You might want to whitelist your favourite web sites

Adblock plugins for web browsers are great! They block out all the annoying and distracting adverts on web pages, and make the browsing experience for visitors altogether more pleasant.

They're very popular – so popular that some web site owners are getting hurt from the lack of ad revenue. Publishers are fighting back using pop-up messages to try and persuade you to disable the adblock – and some even block access to their content until you whitelist them.

I'm not a fan of forcing people to turn off their ad blockers, but I have been thinking recently about the impact of using them.

I read an article a few days ago about a popular site that closed down because it wasn't making any money – and they cited the lack of ad revenue as a major contributory factor.

So it got me thinking about some of the websites that I visit every day – the blogs and news sites that I rely on for information and entertainment. I didn't like the idea that they might suddenly disappear because they had become financially unsustainable.

And so, short of actually sending the publishers of these sites money – something that's often not even an option – I realised that the only way I could give them my patronage was to whitelist them in the ad blocker. At least that way, they could earn a little bit of revenue from my visits. And I figured it was a small inconvenience for me to bear in order to support the writers I enjoy.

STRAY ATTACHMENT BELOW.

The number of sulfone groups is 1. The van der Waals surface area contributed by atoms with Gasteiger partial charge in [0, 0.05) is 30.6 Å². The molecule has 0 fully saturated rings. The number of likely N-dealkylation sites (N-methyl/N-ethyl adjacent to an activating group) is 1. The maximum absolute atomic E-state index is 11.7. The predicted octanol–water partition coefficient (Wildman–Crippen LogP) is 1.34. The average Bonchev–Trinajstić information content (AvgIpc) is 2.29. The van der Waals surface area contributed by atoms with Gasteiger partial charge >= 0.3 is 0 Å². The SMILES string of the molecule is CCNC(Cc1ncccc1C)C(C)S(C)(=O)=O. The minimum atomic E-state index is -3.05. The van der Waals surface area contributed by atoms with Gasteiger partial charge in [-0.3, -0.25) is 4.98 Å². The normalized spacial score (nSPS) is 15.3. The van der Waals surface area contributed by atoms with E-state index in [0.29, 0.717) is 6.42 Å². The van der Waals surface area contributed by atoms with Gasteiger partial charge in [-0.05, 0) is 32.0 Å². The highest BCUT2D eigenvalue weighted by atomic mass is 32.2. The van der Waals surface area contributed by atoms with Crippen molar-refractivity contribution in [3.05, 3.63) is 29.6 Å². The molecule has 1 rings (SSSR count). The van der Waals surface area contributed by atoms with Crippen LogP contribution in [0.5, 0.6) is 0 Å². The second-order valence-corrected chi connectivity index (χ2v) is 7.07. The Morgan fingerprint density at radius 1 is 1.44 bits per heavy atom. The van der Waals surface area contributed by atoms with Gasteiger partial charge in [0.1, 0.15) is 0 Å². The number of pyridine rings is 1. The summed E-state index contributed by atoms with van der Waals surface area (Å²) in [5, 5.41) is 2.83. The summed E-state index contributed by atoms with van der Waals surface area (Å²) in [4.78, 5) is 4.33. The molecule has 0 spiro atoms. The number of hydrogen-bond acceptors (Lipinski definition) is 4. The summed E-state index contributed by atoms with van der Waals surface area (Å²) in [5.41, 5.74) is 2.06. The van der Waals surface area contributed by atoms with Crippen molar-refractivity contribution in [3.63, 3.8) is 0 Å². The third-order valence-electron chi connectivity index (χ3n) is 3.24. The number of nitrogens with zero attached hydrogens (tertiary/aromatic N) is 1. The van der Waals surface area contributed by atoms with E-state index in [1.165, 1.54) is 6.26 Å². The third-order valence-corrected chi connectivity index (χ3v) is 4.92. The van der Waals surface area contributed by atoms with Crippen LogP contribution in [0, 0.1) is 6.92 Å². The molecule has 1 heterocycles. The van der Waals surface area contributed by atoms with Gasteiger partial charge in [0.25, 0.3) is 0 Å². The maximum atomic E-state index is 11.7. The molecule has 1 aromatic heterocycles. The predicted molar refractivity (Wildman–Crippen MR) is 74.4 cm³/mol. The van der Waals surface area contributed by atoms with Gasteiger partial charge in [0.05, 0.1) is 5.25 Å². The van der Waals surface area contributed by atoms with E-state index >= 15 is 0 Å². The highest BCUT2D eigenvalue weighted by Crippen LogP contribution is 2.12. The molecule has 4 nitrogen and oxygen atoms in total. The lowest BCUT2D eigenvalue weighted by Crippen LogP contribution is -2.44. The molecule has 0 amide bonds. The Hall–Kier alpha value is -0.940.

Anglican Church Music

cathedral_purpleIt was back in 1998 that I set up and launched the Anglican Church Music web site, as a place to record all the website links to cathedral and church choirs that I had amassed.

Today, some 15 years later, the site is still active, but under the control of John Watkins.  He very graciously agreed to take over the maintenance and development on the site, as at the time I was too busy to do it justice.

It’s been a long time since I’ve been involved in the site. I was only involved in the first couple of years, and so I had all but forgotten about its existence – until I happened upon it again quite recently.

The current design isn’t that much different from the original site, which was hand-coded with my clunky self-taught HTML. And when I look through the site I can’t help but feel nostalgic to those early days of the web. Because back in 1998, there were only just over 100,000 .uk web sites in existence – whereas today there are over 10 million uk domains registered.

Also to put that in context, during the same period Google went from being a Stanford University research project (accessible through the domain google.stanford.edu) to one of the biggest brands in the world turning over $38 billion!

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